For the fifth consecutive year, our Pipe Business Index registered an overall gain in 2006, expanding 2% over the previous year.

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For the fifth consecutive year, our Pipe Business Index registered an overall gain in 2006, expanding 2% over the previous year. The Index is a measure of total market demand for plastic pipe. Unfortunately, the accompanying chart illustrates that this indicator hit a major cyclical peak in the fall of last year, and this Index was heading downward at the start of 2007. We expect this downtrend to persist throughout most of this year, and the Index will decline 5% in 2007.

It is no surprise that the market for plastic pipe correlates closely with the trend in construction spending, particularly on residential projects. In 2006, residential construction spending declined about 2%. The drop in new housing starts was even more severe, as this important leading indicator plummeted 13% last year. These two indicators are expected to hit their cyclical bottoms later this year, and residential construction will likely return to positive growth in 2008. That will in turn push up demand for all types of plastic building materials. But this will not be soon enough to avoid a decline in pipe demand in 2007.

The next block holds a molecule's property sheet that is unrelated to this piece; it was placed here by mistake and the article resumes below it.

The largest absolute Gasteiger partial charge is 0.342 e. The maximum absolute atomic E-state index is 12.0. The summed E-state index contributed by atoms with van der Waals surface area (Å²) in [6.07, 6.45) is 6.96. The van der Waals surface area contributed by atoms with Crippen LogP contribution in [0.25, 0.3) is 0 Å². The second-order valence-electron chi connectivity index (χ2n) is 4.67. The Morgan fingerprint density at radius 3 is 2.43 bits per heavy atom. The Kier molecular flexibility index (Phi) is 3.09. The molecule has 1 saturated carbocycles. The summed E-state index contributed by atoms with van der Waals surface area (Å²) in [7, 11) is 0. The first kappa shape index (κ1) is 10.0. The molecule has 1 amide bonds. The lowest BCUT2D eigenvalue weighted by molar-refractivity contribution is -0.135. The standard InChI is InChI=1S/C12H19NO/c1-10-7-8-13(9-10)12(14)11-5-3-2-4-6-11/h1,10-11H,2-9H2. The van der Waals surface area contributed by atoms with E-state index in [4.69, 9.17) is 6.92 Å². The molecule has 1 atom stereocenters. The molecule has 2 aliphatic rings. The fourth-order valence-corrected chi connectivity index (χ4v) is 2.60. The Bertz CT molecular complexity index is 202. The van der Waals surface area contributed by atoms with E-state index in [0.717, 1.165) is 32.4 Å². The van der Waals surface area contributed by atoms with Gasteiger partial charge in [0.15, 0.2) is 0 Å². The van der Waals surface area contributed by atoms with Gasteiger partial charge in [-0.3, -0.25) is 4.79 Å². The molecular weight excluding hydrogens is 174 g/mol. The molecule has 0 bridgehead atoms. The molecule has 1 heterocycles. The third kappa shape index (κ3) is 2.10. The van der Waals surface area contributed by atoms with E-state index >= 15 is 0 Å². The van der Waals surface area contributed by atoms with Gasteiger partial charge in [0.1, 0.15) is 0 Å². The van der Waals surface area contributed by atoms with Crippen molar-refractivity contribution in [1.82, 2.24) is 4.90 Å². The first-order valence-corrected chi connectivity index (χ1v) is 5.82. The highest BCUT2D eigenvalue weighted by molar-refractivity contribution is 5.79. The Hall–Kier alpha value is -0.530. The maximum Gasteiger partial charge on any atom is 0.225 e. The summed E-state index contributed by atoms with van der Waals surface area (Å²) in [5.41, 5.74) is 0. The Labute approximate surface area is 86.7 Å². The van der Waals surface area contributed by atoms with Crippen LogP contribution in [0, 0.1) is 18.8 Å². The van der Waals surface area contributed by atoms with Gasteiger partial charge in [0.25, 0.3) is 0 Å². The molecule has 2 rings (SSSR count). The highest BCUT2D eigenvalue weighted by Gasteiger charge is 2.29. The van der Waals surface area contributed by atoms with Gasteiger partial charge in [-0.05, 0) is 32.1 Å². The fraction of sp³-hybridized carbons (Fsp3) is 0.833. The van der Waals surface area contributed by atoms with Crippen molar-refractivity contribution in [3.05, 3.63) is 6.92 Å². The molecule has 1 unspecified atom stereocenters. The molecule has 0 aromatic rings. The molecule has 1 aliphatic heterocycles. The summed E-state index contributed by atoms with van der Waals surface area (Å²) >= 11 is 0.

One bright spot in our outlook for this year is that growth in nonresidential spending will be relatively solid. The nonresidential sector accounts for about 45% of all construction spending, and last year it grew a healthy 13%. Highway and street spending advanced 15%, water-supply projects grew 11%, and outlays for sewage and waste disposal jumped 17%. At present, nonresidential projects use proportionally less plastic pipe than residential projects do, but plastics usage is growing there, too.

 

HDPE looks stronger than PVC

By far the two biggest materials used for making plastic pipe are PVC and HDPE. There is a rule of thumb that growth in annual demand for PVC pipe will be the same as growth in the overall U.S. GDP. This has been a pretty good predictor over the long run, but there can be significant divergence in the short-run. Real GDP expanded by about 3% last year, and the growth will be very close to this in 2007. But countering this growth in the overall economy, market demand for PVC pipe and fittings was slightly negative in 2006, and the drop will be 7% this year.

The market for HDPE pipe is only about one-third as big as that for PVC pipe, but the growth trend is much stronger. Demand for HDPE pipe expanded 15% in 2006, and growth of at least 10% is expected this year. This pattern will hold for both corrugated and non-corrugated products.

Demand for HDPE pipe will benefit from the aforementioned strong levels of spending for nonresidential construction projects and the increasing penetration into markets currently dominated by pipe made of concrete and metal. HDPE already has a strong position in natural-gas distribution, but it accounts for much smaller shares of water distribution and drainage pipe in highway and street construction. Plastic pipe is usually cheaper to purchase and to install than pipe made of traditional materials. Lower cost, less susceptibility to corrosion, and thus longer life than many other types of pipe will help keep demand for HDPE pipe rising steadily for the foreseeable future.

 

Bill Wood, an independent economist specializing in the plastics industry, heads up Mountaintop Economics & Research, Inc. in Greenfield, Mass. He can be contacted by e-mail at BillWood@PlasticsEconomics.com. His monthly Injection Molding and Extrusion Business Indexes are available at www.ptonline.com.